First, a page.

The Ken: Help us understand the profile of the 10,000 partners?
Biswas: Our delivery partners fall into 2-3 large buckets. One is a large set of college students in their last year. They’re starting to look for occupation, but don’t have too many options. They come around college timings, they don’t have to worry about exams, etc since we are pretty flexible.
The second set of people are those who usually have another vocation. They are very interesting because they come on for like 5-6 hours. And these were the people I took a long time to understand.
Figuring out the stats
I think I finally figured out that these are people who are actually making some amount of money every day, but their goal is to accentuate that income. And so they want to find other flexible work opportunities. Many often work in markets, like Chickpet. And they come on once they’re done with their 9-5 or 10-6 jobs.
The third set of partners are people who think of this as literally the best way to make money, right, and so they will come online for like 22 days a month and 14-15 hours every day. They can then actually optimize their earnings all the way to Rs 1000-plus ($14+) and end up making Rs 20,000-25,000 ($283-353) a month.
So the demographic is largely 21-26, but then it tends to push off into the 35-40s in the long tail because these are people who want a secondary source of income.
The Ken: How is your organization geared toward finding, attracting and retaining partners from an organizational culture point of view?
Biswas: We defined, very early, the reason supply would actually prefer you. There are some things that are just non-negotiable, as in you have to mention that your earnings are, at least, comparable to other platforms. You don’t have to overpay all the time but you have to be comparable.
Supplying the sticks to the platform
An interesting thing we learned was that about 85% of the supply sticks to your platform blindly. This means 85% of people are those you can consistently and month-on-month assume will come back. 15% are the ones who keep on switching.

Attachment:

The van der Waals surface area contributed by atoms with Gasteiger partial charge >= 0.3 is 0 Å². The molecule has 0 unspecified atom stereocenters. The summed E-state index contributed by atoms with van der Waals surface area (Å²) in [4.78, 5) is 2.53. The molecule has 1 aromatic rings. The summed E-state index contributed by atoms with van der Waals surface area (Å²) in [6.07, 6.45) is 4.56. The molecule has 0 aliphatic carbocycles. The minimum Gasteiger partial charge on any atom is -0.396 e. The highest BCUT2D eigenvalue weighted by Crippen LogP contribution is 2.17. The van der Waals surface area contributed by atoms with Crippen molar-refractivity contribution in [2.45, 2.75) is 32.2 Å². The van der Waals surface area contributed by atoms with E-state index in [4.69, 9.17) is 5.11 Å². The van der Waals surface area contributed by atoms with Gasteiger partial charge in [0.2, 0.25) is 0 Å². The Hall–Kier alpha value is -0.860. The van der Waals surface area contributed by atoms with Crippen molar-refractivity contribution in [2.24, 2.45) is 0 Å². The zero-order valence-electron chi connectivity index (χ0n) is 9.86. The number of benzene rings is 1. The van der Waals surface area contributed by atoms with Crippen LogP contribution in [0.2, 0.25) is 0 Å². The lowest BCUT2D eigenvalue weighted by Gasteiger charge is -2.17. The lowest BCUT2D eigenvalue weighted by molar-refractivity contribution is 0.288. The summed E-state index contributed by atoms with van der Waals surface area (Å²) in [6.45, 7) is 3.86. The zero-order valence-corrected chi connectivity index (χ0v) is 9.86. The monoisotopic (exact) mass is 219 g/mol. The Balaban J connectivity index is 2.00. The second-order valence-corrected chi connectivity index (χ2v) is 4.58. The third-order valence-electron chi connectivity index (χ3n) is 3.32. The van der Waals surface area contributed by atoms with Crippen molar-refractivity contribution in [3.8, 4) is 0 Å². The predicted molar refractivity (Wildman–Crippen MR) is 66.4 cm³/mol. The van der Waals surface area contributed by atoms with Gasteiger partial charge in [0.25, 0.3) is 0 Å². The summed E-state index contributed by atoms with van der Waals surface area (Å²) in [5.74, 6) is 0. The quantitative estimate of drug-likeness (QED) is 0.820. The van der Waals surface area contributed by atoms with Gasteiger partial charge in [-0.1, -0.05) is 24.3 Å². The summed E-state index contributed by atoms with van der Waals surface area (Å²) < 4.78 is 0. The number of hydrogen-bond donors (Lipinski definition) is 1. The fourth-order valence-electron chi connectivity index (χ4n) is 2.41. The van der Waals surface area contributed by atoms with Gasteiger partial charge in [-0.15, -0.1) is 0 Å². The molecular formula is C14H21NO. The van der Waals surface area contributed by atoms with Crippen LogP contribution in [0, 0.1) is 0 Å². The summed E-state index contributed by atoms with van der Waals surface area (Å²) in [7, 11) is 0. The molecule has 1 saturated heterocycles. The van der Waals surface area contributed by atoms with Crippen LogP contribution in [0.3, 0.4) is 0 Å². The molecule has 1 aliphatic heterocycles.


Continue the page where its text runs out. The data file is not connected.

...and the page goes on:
The first reason why they stay is earnings. The second is they really require support. Because this is somebody out there who came to a Dunzo office for an hour and a half, so we should have no other reason for them to ever come back. They should just be able to switch on our app and actually start working. So support is extremely important whenever they need help with transactions or payouts. The third reason is that they first got on-boarded on your platform. It’s as simple as that.
Small things that are about money are just obvious. For instance, you have to give them some form of insurance. Because, we, as a group, can negotiate a much better one for him and handle it. Then, over a long period, you need to figure out how to give them payday loans, so they need credit.
Building up the product
So you just build the product for them saying, hey, what are the things that I can solve for you to be on the platform. It’s also the whole nature of saying whether you respect them and whether that can get felt across the organization for everybody.
The Ken: In partners’ minds, how do the economics of working for Dunzo versus other platforms stack up?
Biswas: The economics will stack up a lot better because every other platform will give them 5-6 hours of work, while we can potentially offer them 12-14 hours, maybe even 22 hours.
The Ken: But it’s never about hours vs. hours, right? Isn’t it about daily earnings vs. daily earnings?
Biswas: So daily earnings vs. daily earnings will have to match up. It’s about the flexibility bit, that we can offer the most. You can literally come online for like six hours on Dunzo, then get something done at your personal end, and then come back again for six hours. Other platforms have time dependencies.
The Ken: Other platforms like Swiggy, which are dependent on the food ordering windows?